Zimbabwe's state-owned newspaper was effusive praising U.S. Ambassador David Bruce Wharton after he expressed kind words for President Robert Mugabe, the longtime authoritarian ruler who tortures opponents and brutalizes civil rights activists.
"U.S. ambassador showers President Mugabe with praises," read The Herald headline over a story last week about Mr. Wharton's recent visit to Zimbabwe's famous Victoria Falls.
Mr. Wharton told reporters who accompanied him that he believes Mr. Mugabe wants peace in the strife-torn southern African nation.
"President Mugabe has been calling for peace, and I believe him," the career diplomat said. "You can see that he is sincere."
He insisted that the political situation has changed since Mr. Mugabe was forced to accept an opposition victory in 2008 parliamentary elections.
Mr. Wharton said the Obama administration is responding to "positive" developments: "Our change of approach to Zimbabwe is simply a reflection of changes that the people of Zimbabwe are making on their own."
However, the State Department's latest human rights report on Zimbabwe denounces the Mugabe regime for the "torture, abuse and harassment" of political opponents.
Turkey's prime minister might call them terrorists, but anti-government demonstrators protesting throughout the country are practicing the "fundamentals" of democracy, U.S. Ambassador Francis J. Ricciardone Jr. says.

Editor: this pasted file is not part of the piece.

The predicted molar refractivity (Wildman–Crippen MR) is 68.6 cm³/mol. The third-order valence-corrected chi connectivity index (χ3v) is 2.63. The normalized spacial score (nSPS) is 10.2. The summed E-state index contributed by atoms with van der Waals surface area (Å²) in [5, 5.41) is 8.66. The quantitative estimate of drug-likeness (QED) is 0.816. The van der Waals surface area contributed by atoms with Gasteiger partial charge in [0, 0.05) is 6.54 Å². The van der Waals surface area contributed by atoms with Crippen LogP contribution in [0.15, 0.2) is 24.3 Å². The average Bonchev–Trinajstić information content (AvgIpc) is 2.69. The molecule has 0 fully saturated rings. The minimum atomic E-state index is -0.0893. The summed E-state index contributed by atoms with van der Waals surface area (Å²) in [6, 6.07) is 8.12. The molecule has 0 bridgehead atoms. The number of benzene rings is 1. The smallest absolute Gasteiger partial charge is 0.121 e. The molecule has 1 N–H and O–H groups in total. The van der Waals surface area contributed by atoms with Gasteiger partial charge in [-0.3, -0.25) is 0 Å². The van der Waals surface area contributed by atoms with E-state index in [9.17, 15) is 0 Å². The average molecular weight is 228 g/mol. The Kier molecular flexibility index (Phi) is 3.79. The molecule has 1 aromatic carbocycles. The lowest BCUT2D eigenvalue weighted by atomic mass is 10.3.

Mr. Ricciardone expressed his support for the right to protest in a tweet posted by the U.S. Embassy in Ankara, and his dismay over the "saddening images" of police attacking demonstrators.
"But if you are asking me about U.S. foreign policy, freedom of expressing, freedom of assembly and the right to have peaceful protests are fundamentals of democracy," he said.
APPLES OF HIS EYE
The ambassador from Kyrgyzstan cut to the core when he visited Wenatchee, Wash., the self-proclaimed "Apple Capital of the World."
Apples from the former Soviet republic in Central Asia are much better than the fruit of the U.S. Pacific Northwest, Ambassador Muktar Djumaliev said. It may undiplomatic, but it is true, he insisted.
"When the people of Kyrgyzstan taste a [U.S.] apple, they say it doesn't taste like anything," Mr. Djumaliev said.
The Wenatchee World newspaper — which is so proud of its apples that it has a drawing of an apple in place of the "O" in World — noted the indiscretion.
"He knew full well what a statement like that would mean in the Apple Capital of the World," reporter Christine Pratt wrote.
Todd M. Fryhover of the Washington Apple Commission was more diplomatic than the ambassador, attributing Mr. Djumaliev's gaffe to a language problem.
"My guess is the message received by our ears and what the ambassador wanted to convey are vastly different," he told Embassy Row. "English, I'm sure, is Ambassador Djumaliev's second language; and although he is very well-educated and certainly competent, his choice of words could have been articulated better."
• Embassy Row is published on Mondays, Wednesdays and Fridays. James Morrison can be reached at email@example.com or @EmbassyRow.
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